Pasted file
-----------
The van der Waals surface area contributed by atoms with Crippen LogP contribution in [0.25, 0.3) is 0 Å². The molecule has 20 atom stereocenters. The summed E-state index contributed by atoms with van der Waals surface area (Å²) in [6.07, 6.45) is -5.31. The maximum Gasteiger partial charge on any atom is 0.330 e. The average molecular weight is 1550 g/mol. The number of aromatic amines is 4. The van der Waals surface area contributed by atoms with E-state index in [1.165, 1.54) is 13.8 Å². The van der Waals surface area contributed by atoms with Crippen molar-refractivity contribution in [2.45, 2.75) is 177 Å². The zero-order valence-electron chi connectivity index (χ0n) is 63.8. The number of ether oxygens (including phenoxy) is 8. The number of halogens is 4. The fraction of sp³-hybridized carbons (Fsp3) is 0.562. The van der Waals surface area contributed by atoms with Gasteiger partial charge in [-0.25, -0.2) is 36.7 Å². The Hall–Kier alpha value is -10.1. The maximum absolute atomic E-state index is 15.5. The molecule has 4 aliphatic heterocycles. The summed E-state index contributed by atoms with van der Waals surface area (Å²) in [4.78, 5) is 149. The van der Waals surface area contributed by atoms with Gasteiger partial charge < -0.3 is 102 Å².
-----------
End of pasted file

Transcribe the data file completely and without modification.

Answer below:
The van der Waals surface area contributed by atoms with Crippen LogP contribution in [0.25, 0.3) is 0 Å². The molecule has 20 atom stereocenters. The summed E-state index contributed by atoms with van der Waals surface area (Å²) in [6.07, 6.45) is -5.31. The maximum Gasteiger partial charge on any atom is 0.330 e. The average molecular weight is 1550 g/mol. The number of aromatic amines is 4. The van der Waals surface area contributed by atoms with E-state index in [1.165, 1.54) is 13.8 Å². The van der Waals surface area contributed by atoms with Crippen molar-refractivity contribution in [2.45, 2.75) is 177 Å². The zero-order valence-electron chi connectivity index (χ0n) is 63.8. The number of ether oxygens (including phenoxy) is 8. The number of halogens is 4. The fraction of sp³-hybridized carbons (Fsp3) is 0.562. The van der Waals surface area contributed by atoms with Gasteiger partial charge in [-0.25, -0.2) is 36.7 Å². The Hall–Kier alpha value is -10.1. The maximum absolute atomic E-state index is 15.5. The molecule has 4 aliphatic heterocycles. The summed E-state index contributed by atoms with van der Waals surface area (Å²) in [4.78, 5) is 149. The van der Waals surface area contributed by atoms with Gasteiger partial charge < -0.3 is 102 Å².